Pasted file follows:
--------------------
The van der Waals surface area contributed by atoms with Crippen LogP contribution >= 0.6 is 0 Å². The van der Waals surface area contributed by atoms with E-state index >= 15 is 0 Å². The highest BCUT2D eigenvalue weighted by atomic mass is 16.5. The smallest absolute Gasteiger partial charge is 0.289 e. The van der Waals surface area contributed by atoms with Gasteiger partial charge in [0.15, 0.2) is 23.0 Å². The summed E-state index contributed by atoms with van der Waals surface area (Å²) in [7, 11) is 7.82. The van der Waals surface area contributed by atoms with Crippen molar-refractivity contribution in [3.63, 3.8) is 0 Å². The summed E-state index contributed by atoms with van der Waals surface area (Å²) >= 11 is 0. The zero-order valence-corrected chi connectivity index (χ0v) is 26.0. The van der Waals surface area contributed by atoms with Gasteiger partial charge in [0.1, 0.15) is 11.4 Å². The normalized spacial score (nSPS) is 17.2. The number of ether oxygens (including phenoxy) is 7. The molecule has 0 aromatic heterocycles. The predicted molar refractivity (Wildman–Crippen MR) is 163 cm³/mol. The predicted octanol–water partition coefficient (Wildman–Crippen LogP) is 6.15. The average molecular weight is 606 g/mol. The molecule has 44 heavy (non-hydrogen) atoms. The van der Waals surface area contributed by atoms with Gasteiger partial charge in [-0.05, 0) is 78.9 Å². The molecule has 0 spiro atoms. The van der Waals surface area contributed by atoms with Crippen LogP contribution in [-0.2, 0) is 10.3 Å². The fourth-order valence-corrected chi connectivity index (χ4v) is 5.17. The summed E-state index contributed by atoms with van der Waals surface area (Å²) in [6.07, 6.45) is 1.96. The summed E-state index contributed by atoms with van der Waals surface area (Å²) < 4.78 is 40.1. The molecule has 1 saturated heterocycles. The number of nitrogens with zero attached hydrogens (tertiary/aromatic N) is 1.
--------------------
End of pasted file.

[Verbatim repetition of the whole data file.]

The van der Waals surface area contributed by atoms with Crippen LogP contribution >= 0.6 is 0 Å². The van der Waals surface area contributed by atoms with E-state index >= 15 is 0 Å². The highest BCUT2D eigenvalue weighted by atomic mass is 16.5. The smallest absolute Gasteiger partial charge is 0.289 e. The van der Waals surface area contributed by atoms with Gasteiger partial charge in [0.15, 0.2) is 23.0 Å². The summed E-state index contributed by atoms with van der Waals surface area (Å²) in [7, 11) is 7.82. The van der Waals surface area contributed by atoms with Crippen molar-refractivity contribution in [3.63, 3.8) is 0 Å². The summed E-state index contributed by atoms with van der Waals surface area (Å²) >= 11 is 0. The zero-order valence-corrected chi connectivity index (χ0v) is 26.0. The van der Waals surface area contributed by atoms with Gasteiger partial charge in [0.1, 0.15) is 11.4 Å². The normalized spacial score (nSPS) is 17.2. The number of ether oxygens (including phenoxy) is 7. The molecule has 0 aromatic heterocycles. The predicted molar refractivity (Wildman–Crippen MR) is 163 cm³/mol. The predicted octanol–water partition coefficient (Wildman–Crippen LogP) is 6.15. The average molecular weight is 606 g/mol. The molecule has 44 heavy (non-hydrogen) atoms. The van der Waals surface area contributed by atoms with Gasteiger partial charge in [-0.05, 0) is 78.9 Å². The molecule has 0 spiro atoms. The van der Waals surface area contributed by atoms with Crippen LogP contribution in [-0.2, 0) is 10.3 Å². The fourth-order valence-corrected chi connectivity index (χ4v) is 5.17. The summed E-state index contributed by atoms with van der Waals surface area (Å²) in [6.07, 6.45) is 1.96. The summed E-state index contributed by atoms with van der Waals surface area (Å²) < 4.78 is 40.1. The molecule has 1 saturated heterocycles. The number of nitrogens with zero attached hydrogens (tertiary/aromatic N) is 1.